The WA Genome Project will build on the population records collected by the state over the past 30 years, and linked together through new database technology. It will include all births, deaths, hospitalisations and mental health service contacts, along with cancer and other disease registries. The implications are massive for individuals who might be identified and who could risk being discriminated against by organisations such as health insurers and employers.While there are no doubt many important research uses for such a database, it's not that far from a genetic database to the ethical problems explored in GATTACA. As the article continues:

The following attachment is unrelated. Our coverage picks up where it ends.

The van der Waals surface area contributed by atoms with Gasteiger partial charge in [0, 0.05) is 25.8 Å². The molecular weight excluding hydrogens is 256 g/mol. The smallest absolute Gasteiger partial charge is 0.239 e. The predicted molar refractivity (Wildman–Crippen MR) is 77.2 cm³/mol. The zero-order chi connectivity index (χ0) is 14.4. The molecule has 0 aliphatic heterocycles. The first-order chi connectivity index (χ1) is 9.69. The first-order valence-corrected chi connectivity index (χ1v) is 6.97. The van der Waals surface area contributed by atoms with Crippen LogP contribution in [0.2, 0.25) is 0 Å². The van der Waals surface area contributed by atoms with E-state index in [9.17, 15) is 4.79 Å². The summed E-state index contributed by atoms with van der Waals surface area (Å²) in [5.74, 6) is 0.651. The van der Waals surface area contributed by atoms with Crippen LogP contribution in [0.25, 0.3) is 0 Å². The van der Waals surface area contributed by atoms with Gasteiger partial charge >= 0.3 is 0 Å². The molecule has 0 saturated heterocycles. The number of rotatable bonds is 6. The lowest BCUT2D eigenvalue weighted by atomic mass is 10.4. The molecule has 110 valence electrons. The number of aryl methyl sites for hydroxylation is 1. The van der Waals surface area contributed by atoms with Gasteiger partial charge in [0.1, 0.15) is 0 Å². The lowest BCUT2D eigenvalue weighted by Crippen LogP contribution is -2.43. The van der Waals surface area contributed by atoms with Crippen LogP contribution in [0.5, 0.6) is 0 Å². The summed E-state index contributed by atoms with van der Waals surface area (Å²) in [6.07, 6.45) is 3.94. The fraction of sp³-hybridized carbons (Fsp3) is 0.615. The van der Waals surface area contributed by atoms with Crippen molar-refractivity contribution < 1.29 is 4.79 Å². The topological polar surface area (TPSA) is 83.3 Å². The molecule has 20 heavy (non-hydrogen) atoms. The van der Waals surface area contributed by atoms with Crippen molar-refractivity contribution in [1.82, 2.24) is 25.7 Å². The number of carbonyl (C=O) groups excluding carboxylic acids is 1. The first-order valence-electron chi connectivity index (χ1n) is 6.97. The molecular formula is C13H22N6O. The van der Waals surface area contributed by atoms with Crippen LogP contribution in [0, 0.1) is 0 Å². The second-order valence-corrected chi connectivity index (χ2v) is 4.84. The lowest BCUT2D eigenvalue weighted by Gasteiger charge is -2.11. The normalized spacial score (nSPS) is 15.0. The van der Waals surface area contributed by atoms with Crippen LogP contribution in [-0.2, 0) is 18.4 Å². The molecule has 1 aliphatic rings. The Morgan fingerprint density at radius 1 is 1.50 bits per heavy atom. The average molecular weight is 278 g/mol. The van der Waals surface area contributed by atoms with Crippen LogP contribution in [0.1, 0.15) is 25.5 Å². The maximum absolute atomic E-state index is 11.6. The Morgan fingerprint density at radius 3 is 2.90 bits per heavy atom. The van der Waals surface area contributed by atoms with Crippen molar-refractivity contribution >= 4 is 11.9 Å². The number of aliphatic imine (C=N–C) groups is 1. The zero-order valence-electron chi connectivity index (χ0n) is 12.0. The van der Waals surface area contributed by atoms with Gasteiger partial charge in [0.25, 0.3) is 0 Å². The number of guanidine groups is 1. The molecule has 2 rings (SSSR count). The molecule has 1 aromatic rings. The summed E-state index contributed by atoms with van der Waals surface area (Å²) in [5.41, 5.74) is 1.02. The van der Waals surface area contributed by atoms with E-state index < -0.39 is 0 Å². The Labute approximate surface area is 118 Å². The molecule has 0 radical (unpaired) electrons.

But while data may be "de-identified", Senator Stott Despoja says the there are problems, especially when talking about small communities. "We know from previous experience that de-identified does not always mean unidentifiable," she said. "Until we have genetic privacy laws in place, the issue of ownership and use of that information is questionable."At a time in Australia when even the meaning of 'terrorist' can extended to peaceful protestors, iron-clad laws are required before biobanks become bureaucratic tools of persecution.
[Tags: privacy | gattaca | genetics | genomics | australia | westernaustralia]